“All things change except barbers, the ways of barbers, and the surroundings of barbers. These never change.” ~ “About Barbers,” Sketches New and Old
The Fairfield House is located in a historical village that consists of two main roads that would be considered back roads to most other people. Along the roads are a few homes separated by farmed land. There is one Mom and Pop convenient store featuring two gas pumps where these roads meet. If you want anything else, you have to make the twenty minute drive to the neighboring towns. One such trip is made to Pete’s Barber Shop.
Unless this is your first visit to our blog, you know Thomas would never go to a hair stylist or unisex salon. Men go to barbers. They don’t sit alongside woman with foiled heads, inhaling chemicals, while sipping cappuccino and catching up on local gossip. They don’t do manicures or pedicures. I hesitate to think what would happen if someone suggested waxing. The haircut is not a luxury, but a necessity. It’s not an event, but more a procedure, similar to changing oil on your vehicle.
Thomas located a barber soon after we settled in to the Fairfield House. Ever since hearing a bit about Pete, I wanted to share him with you. You see although barber shops are becoming a rarity, Pete is even more so—he is 91 years old!
I asked Thomas to do this post and he flatly refused. Perhaps it breaks some secret man code. When I walked in, Pete was behind his chair cutting hair but looked up at us and said: ” That’s not the same gal you came in with last week!” He then laughed before breaking into a verse of “Yes sir, that’s my baby. No sir, I don’t mean maybe…”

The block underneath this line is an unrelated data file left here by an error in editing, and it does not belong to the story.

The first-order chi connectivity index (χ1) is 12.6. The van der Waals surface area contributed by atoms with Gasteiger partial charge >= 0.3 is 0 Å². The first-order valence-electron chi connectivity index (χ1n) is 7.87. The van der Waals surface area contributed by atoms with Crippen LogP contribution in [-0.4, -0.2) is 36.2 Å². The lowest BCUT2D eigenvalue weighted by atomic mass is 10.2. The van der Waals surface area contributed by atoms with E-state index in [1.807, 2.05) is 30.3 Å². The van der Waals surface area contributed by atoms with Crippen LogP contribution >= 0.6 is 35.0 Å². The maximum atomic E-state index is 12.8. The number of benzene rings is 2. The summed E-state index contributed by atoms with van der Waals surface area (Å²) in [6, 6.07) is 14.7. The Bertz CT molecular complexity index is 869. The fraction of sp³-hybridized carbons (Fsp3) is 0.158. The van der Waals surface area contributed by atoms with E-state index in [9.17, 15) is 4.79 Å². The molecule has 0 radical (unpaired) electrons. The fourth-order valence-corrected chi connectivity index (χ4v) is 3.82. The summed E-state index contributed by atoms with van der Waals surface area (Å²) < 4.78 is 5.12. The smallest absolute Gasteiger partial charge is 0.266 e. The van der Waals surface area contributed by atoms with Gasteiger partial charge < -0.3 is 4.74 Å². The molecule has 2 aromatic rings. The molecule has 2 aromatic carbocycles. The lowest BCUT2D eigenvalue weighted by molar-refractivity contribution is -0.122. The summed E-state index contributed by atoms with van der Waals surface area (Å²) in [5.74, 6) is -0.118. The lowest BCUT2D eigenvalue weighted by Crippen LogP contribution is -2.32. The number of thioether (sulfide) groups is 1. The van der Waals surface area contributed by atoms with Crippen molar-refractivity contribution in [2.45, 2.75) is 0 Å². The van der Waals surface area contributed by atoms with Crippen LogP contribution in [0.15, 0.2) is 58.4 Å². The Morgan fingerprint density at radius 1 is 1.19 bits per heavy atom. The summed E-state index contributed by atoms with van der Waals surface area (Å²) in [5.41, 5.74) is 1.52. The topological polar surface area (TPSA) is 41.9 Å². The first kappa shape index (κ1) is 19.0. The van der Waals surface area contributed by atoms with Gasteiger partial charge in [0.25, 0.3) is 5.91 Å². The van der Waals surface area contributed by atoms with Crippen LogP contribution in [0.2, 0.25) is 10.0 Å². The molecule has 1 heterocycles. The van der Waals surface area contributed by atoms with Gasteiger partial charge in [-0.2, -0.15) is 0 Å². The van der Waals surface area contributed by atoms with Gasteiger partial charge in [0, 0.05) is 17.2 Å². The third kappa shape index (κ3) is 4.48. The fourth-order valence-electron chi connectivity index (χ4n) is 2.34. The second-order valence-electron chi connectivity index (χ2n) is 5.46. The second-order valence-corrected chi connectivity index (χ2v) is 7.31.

I took a seat and recalled sitting in this same spot waiting on my Da getting a crew cut. No, it wasn’t THIS barber shop nor Pete the Barber, but they are all the same. Maybe that is the attraction. You always know where you are and what will happen; a comfort in predictability.
After the man paid and departed, I explained why I was there, camera and note pad in tow and asked his permission to take some photos and share a bit of his life. He was happy to oblige even though he’s not sure he can handle all the new business this post will generate.
Pete was born in Philadelphia. His family moved to this town when he was 8 years old. Pete’s father was a barber. Pete grew up and like most his age went off to fight in the big one, WWII. He returned home in 1946 and attended Barber School in Philadelphia for a year. After graduating, Pete’s father built the barber shop and they worked alongside each other until his death. Pete has been in business for 65 years. How different things are today. Most people will have a few different careers with multiple employers before retiring.
Pete has been married for 61 years and is well loved by his five daughters, eleven grandchildren and five great-grandchildren. His one man shop is open Monday through Saturday. All cuts are $7.00. You can tell him what you want but he’ll give you what you need. Basically, you will leave with a shorter version of the same haircut you walked in with.
Pete says the secret to life is to find something you enjoy doing and keep doing it, to have fun and to take care of yourself. (He gave up weekly poker games at the American Legion due to second hand smoke.) After we exited and I took a few exterior pictures. I looked back at Pete,now alone in his shop, the oldest man I know with the youngest heart I’ve ever met.